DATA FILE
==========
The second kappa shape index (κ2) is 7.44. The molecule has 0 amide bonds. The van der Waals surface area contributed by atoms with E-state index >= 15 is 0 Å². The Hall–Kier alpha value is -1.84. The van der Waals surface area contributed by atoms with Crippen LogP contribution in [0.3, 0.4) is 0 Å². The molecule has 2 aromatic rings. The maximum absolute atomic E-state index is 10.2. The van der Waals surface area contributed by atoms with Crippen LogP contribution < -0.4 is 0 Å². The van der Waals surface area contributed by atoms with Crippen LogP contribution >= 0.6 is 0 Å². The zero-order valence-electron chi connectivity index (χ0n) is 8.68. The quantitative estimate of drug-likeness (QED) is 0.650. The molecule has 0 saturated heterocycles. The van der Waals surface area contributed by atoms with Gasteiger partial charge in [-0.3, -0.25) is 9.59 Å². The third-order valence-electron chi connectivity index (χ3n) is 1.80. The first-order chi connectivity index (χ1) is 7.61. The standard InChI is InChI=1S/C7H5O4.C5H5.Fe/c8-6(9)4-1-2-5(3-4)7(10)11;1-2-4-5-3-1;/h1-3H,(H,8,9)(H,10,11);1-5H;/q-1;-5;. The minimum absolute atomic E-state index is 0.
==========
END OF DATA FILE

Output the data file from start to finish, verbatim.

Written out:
The second kappa shape index (κ2) is 7.44. The molecule has 0 amide bonds. The van der Waals surface area contributed by atoms with E-state index >= 15 is 0 Å². The Hall–Kier alpha value is -1.84. The van der Waals surface area contributed by atoms with Crippen LogP contribution in [0.3, 0.4) is 0 Å². The molecule has 2 aromatic rings. The maximum absolute atomic E-state index is 10.2. The van der Waals surface area contributed by atoms with Crippen LogP contribution < -0.4 is 0 Å². The van der Waals surface area contributed by atoms with Crippen LogP contribution >= 0.6 is 0 Å². The zero-order valence-electron chi connectivity index (χ0n) is 8.68. The quantitative estimate of drug-likeness (QED) is 0.650. The molecule has 0 saturated heterocycles. The van der Waals surface area contributed by atoms with Gasteiger partial charge in [-0.3, -0.25) is 9.59 Å². The third-order valence-electron chi connectivity index (χ3n) is 1.80. The first-order chi connectivity index (χ1) is 7.61. The standard InChI is InChI=1S/C7H5O4.C5H5.Fe/c8-6(9)4-1-2-5(3-4)7(10)11;1-2-4-5-3-1;/h1-3H,(H,8,9)(H,10,11);1-5H;/q-1;-5;. The minimum absolute atomic E-state index is 0.